>work (the English meaning).  What are variuos opinions on this subject
>that people know of? I suspect the answer is pretty negative...

Last year a friend of mine who is in medicine asked a well known rabbi in 
New York if he can attend a course from Thursday through Sunday. He told 
him that is was ok to attend on Sabbath. Of course he walked to the 
course and didn't take notes. He did not even ask anybody else to take 
notes. I am not sure exactly why this rabbi said it is mutar. I know 
other Rabbis say it is asur.

Avi Witkin


From: Alan Davidson <DAVIDSON@...>
Date: Wed, 10 Aug 94 08:56:47 EDT
Subject: Conferences on Shabbos

Being in a discipline where the majority of professional meetings are
weekend meetings (Sociology, more particularly, Sociology of Religion
and the Sociology of American Jews), I can speak from some experience.

     First, with respect to presenting a paper on Shabbos, I have met
Jews who have presented papers if the microphone was set up in advance,
all they were doing was reading, no overheads, etc.  However, usually if
there is an option, I and many others simply send in a friendly little
cover letter along with the abstract (or in rare cases, a paper) that
you will be unable to deliver the paper on Friday night (or in some
instances, Friday afternoons in the Fall/ Winter) or all day Saturday.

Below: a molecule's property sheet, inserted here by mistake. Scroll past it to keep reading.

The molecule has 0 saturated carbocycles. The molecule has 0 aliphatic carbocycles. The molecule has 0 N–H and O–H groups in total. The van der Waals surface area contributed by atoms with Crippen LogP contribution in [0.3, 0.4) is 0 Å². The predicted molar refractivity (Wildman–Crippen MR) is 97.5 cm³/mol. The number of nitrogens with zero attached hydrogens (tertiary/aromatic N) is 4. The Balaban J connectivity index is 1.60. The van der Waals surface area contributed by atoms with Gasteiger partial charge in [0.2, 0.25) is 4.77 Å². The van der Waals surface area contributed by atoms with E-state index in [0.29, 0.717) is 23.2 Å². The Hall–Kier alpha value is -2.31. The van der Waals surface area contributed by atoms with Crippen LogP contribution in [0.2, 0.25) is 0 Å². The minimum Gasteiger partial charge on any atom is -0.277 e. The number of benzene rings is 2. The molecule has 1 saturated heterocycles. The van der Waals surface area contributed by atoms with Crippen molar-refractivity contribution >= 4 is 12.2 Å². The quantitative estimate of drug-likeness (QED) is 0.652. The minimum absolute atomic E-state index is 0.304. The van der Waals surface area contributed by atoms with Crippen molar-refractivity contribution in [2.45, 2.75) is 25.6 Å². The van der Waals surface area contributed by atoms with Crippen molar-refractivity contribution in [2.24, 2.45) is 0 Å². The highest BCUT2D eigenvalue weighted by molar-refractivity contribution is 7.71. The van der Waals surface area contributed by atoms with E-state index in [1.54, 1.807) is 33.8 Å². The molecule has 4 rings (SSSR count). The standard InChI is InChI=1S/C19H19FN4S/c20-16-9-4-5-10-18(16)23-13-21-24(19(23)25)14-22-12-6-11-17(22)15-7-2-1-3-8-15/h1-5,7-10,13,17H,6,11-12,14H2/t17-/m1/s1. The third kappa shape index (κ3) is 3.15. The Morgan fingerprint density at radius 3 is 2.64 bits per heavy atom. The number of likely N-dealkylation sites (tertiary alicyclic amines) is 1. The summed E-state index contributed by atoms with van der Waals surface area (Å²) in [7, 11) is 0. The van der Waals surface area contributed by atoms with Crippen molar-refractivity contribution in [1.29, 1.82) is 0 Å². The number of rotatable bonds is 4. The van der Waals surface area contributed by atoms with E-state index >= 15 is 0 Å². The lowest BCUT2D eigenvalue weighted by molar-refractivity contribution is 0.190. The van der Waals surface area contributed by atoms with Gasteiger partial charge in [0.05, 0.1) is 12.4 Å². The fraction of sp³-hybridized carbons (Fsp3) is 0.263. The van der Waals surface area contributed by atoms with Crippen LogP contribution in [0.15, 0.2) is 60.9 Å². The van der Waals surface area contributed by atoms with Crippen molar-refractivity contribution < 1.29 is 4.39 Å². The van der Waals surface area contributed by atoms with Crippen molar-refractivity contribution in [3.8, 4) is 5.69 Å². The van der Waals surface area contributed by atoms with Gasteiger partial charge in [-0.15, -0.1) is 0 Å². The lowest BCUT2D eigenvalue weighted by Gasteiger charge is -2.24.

Fortunately, when you are dealing with Religion folks and people who
study Jews, this is usually not a problem, and some Professional
associations in their advertisement for papers will explicit solicit
whether such restrictions exist.  In the sociology of Religion, for
instance, some Mormons won't present papers on Sundays (and Brigham
Young has a large Sociology dept.).  This makes things that much easier
for Jews.  Finally, all of the professional associations for Jews
schedule their meetings, or sessions if they are a part of a larger
meeting on a day other than Shabbos.
     Second, with respect to attending a conference on Shabbos, assuming
there are no problems with electric door locks, etc., just physically
being there is not a problem.  However, my first option is to attempt to
arrange for Shabbos accomodations.  This is because I feel uncomfortable
attending because one might think that it is a Shabbosdik activity,
which it is not.  Also, it is possible that especially when one is
talking about Friday-Sunday conferences, Jews might be discouraged from
attending if one of the days is Shabbos, versus, for instance, a Monday
to Wednesday conference where no such problems would usually exist, and
where one could take part in the entire conference.


From: Mitchel Berger <aishdas@...>
Date: Wed, 10 Aug 1994 11:36:20 -0400
Subject: Hakol tzafui vihareshus nisunah

In the words of the Gemara "All is foreseen, yet free will is given."

An old problem, why need we do anything, if G-d knows what we will do, and

I have an explanation, but it isn't simple. It requires projecting into
a reality where there is no time.

G-d does NOT know today what will happen tomorrow. For G-d there is no today
or tomorrow. Therefor we can not give a time for when Hashem knows anything.

For that matter, we can not discusses when Hashem does anything, since
He has no when. Rather, we CAN define when and where the EFFECTS of His
action be felt.

This is why man is judged "ba'asher hu sham" how he is then and there. G-d
doesn't judge man based upon what will be, because that would be an effect